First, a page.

The Homepage of Cyrus Kirkpatrick – Author / Researcher

First Impressions of Japan: Tokyo, Asakusa, Japanese Culture and More

As I am now officially back on the road, returning to a prolonged period of traveling, writing and adventure–it’s therefore time to return to keeping this site updated with my travel diary. I hope you’ll stick around and come back often to hear what’s on my mind or see where I’ve been.

I arrived in Asakusa last night. This is Tokyo’s “old town” area and where the great Sensoji Temple is located. Really, Japan is a stopover point for Indonesia, I’m “only” here for six days. Although, in that time I hope to see as much as I can from my cheap little hostel.

Japan is also a long-time coming. Back when I was a kid in college, I used to think Japan was “The Shit.” And no, I wasn’t some anime-obsessed otaku, but I just really liked Japan. So, I took four semesters of Japanese language and eventually graduated with a minor in Japanese studies.

So you’d think Japan would have been my first destination when I started hardcore traveling several years ago. But no. I became far more attracted to offbeat countries with cheap drinks, lots of parties, and weird / interesting sights (I’m talking about everywhere from central Europe to Thailand, etc.) Japan just didn’t seem that much “fun” and I grew out of my Japanese interest from college.

Another turn-off is how insular Japanese culture is. Japanese people don’t really embrace foreigners, to say the least. They have very little interest in other cultures. You won’t see much diversity. I think expat-Japanophiles who move here quickly realize they will never feel fully integrated into their culture. They’ll always be outsiders. When I realized what this was really like, my interest in going to Japan all but faded.

So Now I’m Here, What Do I think?

After being in Tokyo for a couple of nights, it’s super fun. And also what I expected.

Japanese people are extremely polite and good-natured. No one rocks the boat in Japan. And, people will always help you and it’s clearly one of the safest places in the world. Despite the fact the country is NOT integrated for foreigners; with very little English available on signs or pretty much anywhere–any Japanese person will go out of their way to help you, even if their English is limited. In fact, a local would probably feel ashamed if they didn’t do a good job of helping you. I could probably drop my wallet on a busy street and people would fight over trying to return it to me the quickest.

Japanese people also tend to be very peaceful and sweet. No, not everyone can be happy or good-natured all the time, but most people in Japan seem to take a good stab of it. At least the people I’ve interacted with so far.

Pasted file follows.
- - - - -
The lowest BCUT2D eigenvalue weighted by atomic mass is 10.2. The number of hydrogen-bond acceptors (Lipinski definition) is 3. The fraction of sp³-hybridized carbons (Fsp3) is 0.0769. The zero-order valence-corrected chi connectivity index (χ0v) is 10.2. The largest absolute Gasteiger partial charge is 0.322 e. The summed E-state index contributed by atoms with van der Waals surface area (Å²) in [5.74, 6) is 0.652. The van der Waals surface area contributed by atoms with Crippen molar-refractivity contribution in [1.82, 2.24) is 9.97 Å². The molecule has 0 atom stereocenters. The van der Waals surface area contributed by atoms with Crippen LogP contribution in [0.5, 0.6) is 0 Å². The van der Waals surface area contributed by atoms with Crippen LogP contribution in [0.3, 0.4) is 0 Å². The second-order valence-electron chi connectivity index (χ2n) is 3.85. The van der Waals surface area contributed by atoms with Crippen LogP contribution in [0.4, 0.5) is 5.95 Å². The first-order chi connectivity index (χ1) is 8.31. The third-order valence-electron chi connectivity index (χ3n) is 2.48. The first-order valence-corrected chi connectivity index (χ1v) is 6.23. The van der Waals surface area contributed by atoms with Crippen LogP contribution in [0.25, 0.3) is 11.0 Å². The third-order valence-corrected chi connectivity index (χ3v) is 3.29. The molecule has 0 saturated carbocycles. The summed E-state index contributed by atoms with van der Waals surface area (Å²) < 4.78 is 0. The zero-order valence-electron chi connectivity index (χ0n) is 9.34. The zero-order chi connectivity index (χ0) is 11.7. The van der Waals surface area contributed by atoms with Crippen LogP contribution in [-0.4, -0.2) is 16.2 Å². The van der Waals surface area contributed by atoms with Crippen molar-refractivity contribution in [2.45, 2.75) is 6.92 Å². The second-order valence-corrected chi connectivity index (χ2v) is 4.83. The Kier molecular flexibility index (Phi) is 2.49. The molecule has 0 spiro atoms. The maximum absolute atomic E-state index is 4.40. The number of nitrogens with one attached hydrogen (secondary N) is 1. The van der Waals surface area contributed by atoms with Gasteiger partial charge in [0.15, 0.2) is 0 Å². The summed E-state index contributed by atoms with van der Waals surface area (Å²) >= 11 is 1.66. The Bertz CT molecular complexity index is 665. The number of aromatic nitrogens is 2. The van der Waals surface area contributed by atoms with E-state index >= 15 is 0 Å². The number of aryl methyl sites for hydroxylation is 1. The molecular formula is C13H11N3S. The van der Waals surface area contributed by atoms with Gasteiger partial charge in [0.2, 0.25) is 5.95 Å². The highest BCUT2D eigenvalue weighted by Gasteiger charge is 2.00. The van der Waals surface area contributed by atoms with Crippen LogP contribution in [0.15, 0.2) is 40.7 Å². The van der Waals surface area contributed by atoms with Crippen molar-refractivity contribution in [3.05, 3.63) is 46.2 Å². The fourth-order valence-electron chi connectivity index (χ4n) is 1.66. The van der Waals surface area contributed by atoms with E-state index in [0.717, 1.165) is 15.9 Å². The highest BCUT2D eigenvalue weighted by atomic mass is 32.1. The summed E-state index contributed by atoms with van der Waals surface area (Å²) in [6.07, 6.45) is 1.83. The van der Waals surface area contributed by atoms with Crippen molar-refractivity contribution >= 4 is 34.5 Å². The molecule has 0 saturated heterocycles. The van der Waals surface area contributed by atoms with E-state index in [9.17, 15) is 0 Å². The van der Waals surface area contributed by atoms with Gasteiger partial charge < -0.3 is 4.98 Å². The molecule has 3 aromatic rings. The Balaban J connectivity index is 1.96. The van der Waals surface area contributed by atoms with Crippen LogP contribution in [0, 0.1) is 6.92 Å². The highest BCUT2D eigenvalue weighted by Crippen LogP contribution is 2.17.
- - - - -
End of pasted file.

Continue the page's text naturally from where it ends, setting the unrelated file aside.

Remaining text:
Tokyo is full of cheap food. Like, Thailand-level prices. If you know where to look, you can have a great meal for under $10. Drinks aren’t so cheap as the food, but it’s more of a foodie’s paradise. If you want a lot of cheap booze, you’re better off going to Southeast Asia. If you want the best food…ever, then go to Japan.

A huge bowl of ramen for $4.50! I went to the most working class, hole-in-the-wall restaurant in Asakusa I could find, and I wasn't disappointed.
A huge bowl of ramen for $4.50! I went to the most working class, hole-in-the-wall restaurant in Asakusa I could find, and I wasn’t disappointed.

The language barrier is an issue. English must be less standard in the Japanese school curriculum compared to other Asian countries. In fact, even young people seem to speak nothing more than a bit of novelty English.

I can speak enough Japanese to understand some simple conversations and get around; but if I didn’t, I think my level of enjoyment in this city would be greatly impacted. Rediscovering my formerly inert Japanese abilities is one of the pleasures of this trip.

Currently, I think Japan is super fun just for soaking up the culture; even in tiny ways. Enjoying the personalities, sights and tastes. However, moving here for the long-term could pose some exceptional challenges. Namely, the difficulty in adapting to a strict, homogeneous culture that despite being warm and accommodating; will never see a gaijin beyond the status of an outsider.

What’s Next?

Besides freezing my ass off (maybe this was a bad time to come to Tokyo) I’m in Japan a few more days. I’ve already met some very interesting people and I’m looking forward to exploring more of the city and hopefully making a day trip outside of the city. I’m also excited about continuing to expand my Instagram, as I’ve returned to daily updates from @cyrus_the_explorer.

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